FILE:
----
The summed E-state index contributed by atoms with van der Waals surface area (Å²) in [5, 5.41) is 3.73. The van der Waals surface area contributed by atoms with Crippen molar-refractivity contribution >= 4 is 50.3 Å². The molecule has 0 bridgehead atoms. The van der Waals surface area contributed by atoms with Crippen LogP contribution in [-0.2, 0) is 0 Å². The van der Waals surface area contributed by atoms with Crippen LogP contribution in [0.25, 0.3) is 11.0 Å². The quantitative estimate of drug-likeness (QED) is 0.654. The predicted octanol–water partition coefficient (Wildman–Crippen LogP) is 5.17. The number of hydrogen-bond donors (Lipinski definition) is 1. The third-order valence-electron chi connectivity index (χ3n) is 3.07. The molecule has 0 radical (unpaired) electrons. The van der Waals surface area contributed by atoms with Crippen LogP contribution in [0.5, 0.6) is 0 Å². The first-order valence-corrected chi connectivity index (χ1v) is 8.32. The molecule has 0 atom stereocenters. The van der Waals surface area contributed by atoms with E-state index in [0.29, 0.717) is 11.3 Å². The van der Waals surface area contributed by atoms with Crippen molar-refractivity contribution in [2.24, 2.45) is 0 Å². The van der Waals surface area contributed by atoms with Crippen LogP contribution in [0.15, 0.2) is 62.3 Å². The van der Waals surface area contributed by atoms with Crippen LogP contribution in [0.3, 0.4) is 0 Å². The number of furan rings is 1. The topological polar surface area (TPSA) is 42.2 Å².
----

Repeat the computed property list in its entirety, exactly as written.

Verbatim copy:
The summed E-state index contributed by atoms with van der Waals surface area (Å²) in [5, 5.41) is 3.73. The van der Waals surface area contributed by atoms with Crippen molar-refractivity contribution >= 4 is 50.3 Å². The molecule has 0 bridgehead atoms. The van der Waals surface area contributed by atoms with Crippen LogP contribution in [-0.2, 0) is 0 Å². The van der Waals surface area contributed by atoms with Crippen LogP contribution in [0.25, 0.3) is 11.0 Å². The quantitative estimate of drug-likeness (QED) is 0.654. The predicted octanol–water partition coefficient (Wildman–Crippen LogP) is 5.17. The number of hydrogen-bond donors (Lipinski definition) is 1. The third-order valence-electron chi connectivity index (χ3n) is 3.07. The molecule has 0 radical (unpaired) electrons. The van der Waals surface area contributed by atoms with Crippen LogP contribution in [0.5, 0.6) is 0 Å². The first-order valence-corrected chi connectivity index (χ1v) is 8.32. The molecule has 0 atom stereocenters. The van der Waals surface area contributed by atoms with E-state index in [0.29, 0.717) is 11.3 Å². The van der Waals surface area contributed by atoms with Crippen molar-refractivity contribution in [2.24, 2.45) is 0 Å². The van der Waals surface area contributed by atoms with Crippen LogP contribution in [0.15, 0.2) is 62.3 Å². The van der Waals surface area contributed by atoms with Crippen LogP contribution in [0.3, 0.4) is 0 Å². The number of furan rings is 1. The topological polar surface area (TPSA) is 42.2 Å².